Venus Retrograde is an astronomical/astrological occurrence that happens every 18 months and lasts for 40 days, this retrograde started on March 4th and will end April 15th. During these forty days, Venus looks to be travelin’ in reverse, and her energies effect us differently….For this mix, I thought about the relationship between sonic loops & the loop Venus creates during this 18 month cycle. I titled the mix Do Not Text Your Ex, to signify the way patterns often present themselves through Venus. Retrograde is a time where many of our past lessons about the relationships we have and keep resurface. They come back to ask us to do the deep work of examining how we view our own worth and self love as it relates to how we let others treat us. Do Not Text Your Ex is not just about past lovers or the amorous relationships we keep…

View original post 549 more words

Peterson Gets Played

Just going to put this piece from OpenWide Online here. (As with many things… don’t read the comments).

OPENWIDE online

About half a decade ago, Jordan Peterson was a psychology professor at the University of Toronto and clinical psychologist with little international fame and even less infamy. A talented teacher and skilled speaker, he conveyed expertise within his domain and gave prestigious lectures like “The Necessity of Virtue,” which is how I first encountered him. Like any professor, he wasn’t perfect, but largely credible.

Yet after spending many, many hours watching new and old footage of him, I am forced to conclude that his recent messianic quest to “defend free speech”—which, in its purest form, is noble—has destroyed his previous credibility by amassing paranoid and shoddy “evidence” at a great distance from his home domain of psychology (where he has merits). Though he remains an engaging public speaker with certain worthy insights, his recent claims about the nature of oppression, ideological language, and social justice are often baseless, tendentious, and…

View original post 2,728 more words

So, a few months ago (early December), I was reading about Femme Stuff while working a reception job. I spent the whole morning reading primarily about femme invisibility and ended up writing a Twitter Thing about how the postal carrier who turned up with the mail around Noon had asked me if I’d ever considered being an actress because I was “using my facial expressions very intensely”.
What I thought was “Shit, I’m totally doing that”. But what I meant was… I’m flagging.
Flagging hard, to no-one in particular, wearing all of my sparkle on the outside because I was reading about how un-see-able I am to other queers.
 
That intense, almost theatrical, expressiveness is a thing that makes femmes intimidating and fascinating, but sometimes I wonder if that Femme Dazzling Smile (like a butch nod, if you will) that lights us up when we see each other isn’t just us saying “I See You, Femme!” but is also us asking “Do you see me?”
I mean, maybe that’s just me.
But I do wonder if we turn up the volume on our already/often pretty innate intensity, particularly in queer spaces & contexts, in the hopes of being recognized as Family when we don’t (necessarily) have fades / asymmetrical haircuts, or rock a pin-up aesthetic, or have leopard-print on that day or what-have-you. (As a side note, I have a pair of Fake Cat-Eye Glasses that I got for doing cam work, and I sometimes want wear them around town just to see how that effects the way others perceive me. I don’t know if that counts as “field work”…)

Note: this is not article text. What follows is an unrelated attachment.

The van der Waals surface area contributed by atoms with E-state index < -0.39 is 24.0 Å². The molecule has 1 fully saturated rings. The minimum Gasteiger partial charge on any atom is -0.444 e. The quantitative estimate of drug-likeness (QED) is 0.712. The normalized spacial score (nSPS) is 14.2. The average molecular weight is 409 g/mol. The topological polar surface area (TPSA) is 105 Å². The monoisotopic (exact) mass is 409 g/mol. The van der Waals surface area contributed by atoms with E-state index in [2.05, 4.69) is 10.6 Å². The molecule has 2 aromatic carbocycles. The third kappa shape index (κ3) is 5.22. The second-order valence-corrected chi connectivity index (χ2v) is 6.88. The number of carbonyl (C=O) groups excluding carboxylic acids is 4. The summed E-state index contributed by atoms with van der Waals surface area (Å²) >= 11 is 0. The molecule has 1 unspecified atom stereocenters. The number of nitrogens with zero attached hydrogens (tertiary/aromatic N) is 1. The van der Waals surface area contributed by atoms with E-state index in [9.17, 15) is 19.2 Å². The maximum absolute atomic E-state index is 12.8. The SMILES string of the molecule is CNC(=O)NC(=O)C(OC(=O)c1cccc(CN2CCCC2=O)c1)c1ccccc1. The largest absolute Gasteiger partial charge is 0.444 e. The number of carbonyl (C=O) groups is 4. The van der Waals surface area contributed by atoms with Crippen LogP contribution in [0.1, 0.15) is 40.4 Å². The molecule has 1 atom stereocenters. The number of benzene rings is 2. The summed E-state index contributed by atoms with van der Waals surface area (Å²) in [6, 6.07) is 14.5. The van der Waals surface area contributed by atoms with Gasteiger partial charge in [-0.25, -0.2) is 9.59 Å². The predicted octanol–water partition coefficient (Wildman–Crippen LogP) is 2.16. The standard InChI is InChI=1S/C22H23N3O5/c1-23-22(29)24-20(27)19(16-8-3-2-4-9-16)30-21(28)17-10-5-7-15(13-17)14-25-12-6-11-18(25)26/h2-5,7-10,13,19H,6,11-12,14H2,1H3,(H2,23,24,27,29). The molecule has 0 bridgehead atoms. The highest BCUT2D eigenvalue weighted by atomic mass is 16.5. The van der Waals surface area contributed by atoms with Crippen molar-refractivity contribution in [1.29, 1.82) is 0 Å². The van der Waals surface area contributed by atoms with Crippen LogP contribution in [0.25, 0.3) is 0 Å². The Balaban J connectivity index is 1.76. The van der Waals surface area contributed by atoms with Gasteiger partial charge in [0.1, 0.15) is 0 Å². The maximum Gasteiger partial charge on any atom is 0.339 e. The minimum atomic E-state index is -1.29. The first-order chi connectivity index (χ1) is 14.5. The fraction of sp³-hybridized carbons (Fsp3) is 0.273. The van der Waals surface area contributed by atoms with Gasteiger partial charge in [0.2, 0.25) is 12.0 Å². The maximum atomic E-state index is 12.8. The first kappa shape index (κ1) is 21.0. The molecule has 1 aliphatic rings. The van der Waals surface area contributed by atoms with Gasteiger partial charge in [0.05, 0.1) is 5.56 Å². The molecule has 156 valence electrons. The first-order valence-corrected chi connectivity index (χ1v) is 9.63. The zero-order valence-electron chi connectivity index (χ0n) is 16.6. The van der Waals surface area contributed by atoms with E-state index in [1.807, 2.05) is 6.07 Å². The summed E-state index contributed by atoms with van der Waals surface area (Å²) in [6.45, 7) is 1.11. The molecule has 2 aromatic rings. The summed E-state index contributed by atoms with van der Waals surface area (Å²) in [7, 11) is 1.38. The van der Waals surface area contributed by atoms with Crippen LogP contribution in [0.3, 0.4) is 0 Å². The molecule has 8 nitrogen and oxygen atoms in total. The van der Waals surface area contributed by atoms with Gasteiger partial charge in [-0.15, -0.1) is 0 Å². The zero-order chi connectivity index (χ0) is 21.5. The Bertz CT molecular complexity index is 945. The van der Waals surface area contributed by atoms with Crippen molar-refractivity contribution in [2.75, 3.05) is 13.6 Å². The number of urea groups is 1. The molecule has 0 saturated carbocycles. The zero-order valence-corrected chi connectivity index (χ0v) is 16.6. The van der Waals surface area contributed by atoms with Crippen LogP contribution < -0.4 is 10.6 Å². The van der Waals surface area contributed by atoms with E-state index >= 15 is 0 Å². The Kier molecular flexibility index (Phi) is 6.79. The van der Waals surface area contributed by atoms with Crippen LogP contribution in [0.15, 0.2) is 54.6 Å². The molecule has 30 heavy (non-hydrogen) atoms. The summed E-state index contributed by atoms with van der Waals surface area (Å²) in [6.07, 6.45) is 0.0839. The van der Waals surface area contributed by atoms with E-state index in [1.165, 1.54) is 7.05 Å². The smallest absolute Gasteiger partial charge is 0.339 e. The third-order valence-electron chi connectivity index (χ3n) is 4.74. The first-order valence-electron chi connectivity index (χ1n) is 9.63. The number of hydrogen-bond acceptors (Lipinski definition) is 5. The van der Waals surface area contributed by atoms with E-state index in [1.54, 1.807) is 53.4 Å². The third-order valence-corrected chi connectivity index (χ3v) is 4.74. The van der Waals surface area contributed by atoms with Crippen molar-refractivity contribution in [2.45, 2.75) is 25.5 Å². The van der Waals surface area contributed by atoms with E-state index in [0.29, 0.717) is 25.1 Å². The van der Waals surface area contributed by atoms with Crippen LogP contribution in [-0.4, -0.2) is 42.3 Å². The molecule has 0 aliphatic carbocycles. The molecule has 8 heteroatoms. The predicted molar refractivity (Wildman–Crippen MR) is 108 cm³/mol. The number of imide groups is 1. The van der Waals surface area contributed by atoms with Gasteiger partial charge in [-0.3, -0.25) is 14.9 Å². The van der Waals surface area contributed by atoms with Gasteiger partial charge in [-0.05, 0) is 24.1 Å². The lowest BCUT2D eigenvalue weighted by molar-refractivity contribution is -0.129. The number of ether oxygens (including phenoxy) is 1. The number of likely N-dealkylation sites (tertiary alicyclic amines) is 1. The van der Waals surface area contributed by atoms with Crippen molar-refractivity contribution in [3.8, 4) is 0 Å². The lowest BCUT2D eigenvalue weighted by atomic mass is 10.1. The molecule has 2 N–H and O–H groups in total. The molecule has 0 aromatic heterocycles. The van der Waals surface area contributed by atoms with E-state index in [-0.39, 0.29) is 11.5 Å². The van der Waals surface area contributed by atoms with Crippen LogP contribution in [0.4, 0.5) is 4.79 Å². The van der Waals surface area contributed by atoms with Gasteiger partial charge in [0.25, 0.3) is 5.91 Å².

It’s a weird thing. Kind of nice to know that it shows up, even when I’m not consciously doing it? Kind of heart-breaking to know that I try That Hard to be visible even when there’s nobody around to see me?
 
An anecdote: Back in November, I went to a combination book-launch/dance-party/AGM/fundraiser (you know how that goes), and had all my dazzle on when I headed home afterwards. Halfway home a butch-of-a-certain-age, under a big umbrella, chatted me up for no discernible reason at all. Unexpectedly visible. Who knew?
I just about floated home. Not because that particular person was particularly exciting, just because: she (they?) recognized me well enough to flirt, noticeably, with a stranger in spite of drizzly night + my warm coat & non-heeled boots.
It was so freaking validating.
 
I’m in my late 30s. Most het-cis dudes don’t catcall me. I don’t know if that’s because I’ve “aged out” of the Easy To Intimidate range, or what (I am not complaining, if I have), but, despite that, most of the attention I get on the street is from people I’m fairly confident are cis dudes. They flock like cis dudes in their 20s who are trying to prove their manhood. Then again, maybe I think they’re cis guys because 100% of everyone else has a pretty solid idea of how uncomfortable it is to hear “How’s my wife?” from a stranger, sooo… What I’m saying is, it’s not necessarily “business as usual” to be all “Hey, Lady” when you’re QAF.
 
Years ago, on a day that was warm, but not nearly warm enough (so probably in late April or early May), I went out in my leopard-print skirt, my alizarin monster-fur ¾-sleeve jacket, a pair of dangly earrings, and a slick of raspberry lippy. I didn’t know it was Femme Visibility Day until I logged onto twitter that evening. But someone else did, some other femme with pin-up-girl bangs and winged eye-liner, who looked me in the eye like she’d seen something holy, reached out her hand, and said “You. Look. Fabulous!”
She gave me a smile that lit up the street, and I walked home wearing a crown.